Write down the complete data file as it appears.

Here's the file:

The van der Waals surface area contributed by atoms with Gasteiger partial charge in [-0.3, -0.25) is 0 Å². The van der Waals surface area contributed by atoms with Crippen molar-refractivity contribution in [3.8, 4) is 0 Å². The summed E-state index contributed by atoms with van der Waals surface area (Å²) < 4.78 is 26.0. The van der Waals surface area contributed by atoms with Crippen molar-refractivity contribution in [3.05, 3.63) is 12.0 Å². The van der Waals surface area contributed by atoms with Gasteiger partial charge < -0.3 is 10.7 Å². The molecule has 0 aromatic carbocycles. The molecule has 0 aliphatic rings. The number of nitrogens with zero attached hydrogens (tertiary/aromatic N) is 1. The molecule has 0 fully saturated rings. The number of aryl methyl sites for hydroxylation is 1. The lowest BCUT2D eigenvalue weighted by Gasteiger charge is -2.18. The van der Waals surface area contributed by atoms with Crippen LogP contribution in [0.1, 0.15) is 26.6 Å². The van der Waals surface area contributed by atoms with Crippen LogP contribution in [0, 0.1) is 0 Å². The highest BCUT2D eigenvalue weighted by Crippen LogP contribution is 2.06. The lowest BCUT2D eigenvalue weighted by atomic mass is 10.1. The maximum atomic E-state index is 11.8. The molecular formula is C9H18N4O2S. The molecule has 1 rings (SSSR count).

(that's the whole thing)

The van der Waals surface area contributed by atoms with Gasteiger partial charge in [-0.3, -0.25) is 0 Å². The van der Waals surface area contributed by atoms with Crippen molar-refractivity contribution in [3.8, 4) is 0 Å². The summed E-state index contributed by atoms with van der Waals surface area (Å²) < 4.78 is 26.0. The van der Waals surface area contributed by atoms with Crippen molar-refractivity contribution in [3.05, 3.63) is 12.0 Å². The van der Waals surface area contributed by atoms with Gasteiger partial charge < -0.3 is 10.7 Å². The molecule has 0 aromatic carbocycles. The molecule has 0 aliphatic rings. The number of nitrogens with zero attached hydrogens (tertiary/aromatic N) is 1. The molecule has 0 fully saturated rings. The number of aryl methyl sites for hydroxylation is 1. The lowest BCUT2D eigenvalue weighted by Gasteiger charge is -2.18. The van der Waals surface area contributed by atoms with Crippen LogP contribution in [0.1, 0.15) is 26.6 Å². The van der Waals surface area contributed by atoms with Crippen LogP contribution in [0, 0.1) is 0 Å². The highest BCUT2D eigenvalue weighted by Crippen LogP contribution is 2.06. The lowest BCUT2D eigenvalue weighted by atomic mass is 10.1. The maximum atomic E-state index is 11.8. The molecular formula is C9H18N4O2S. The molecule has 1 rings (SSSR count).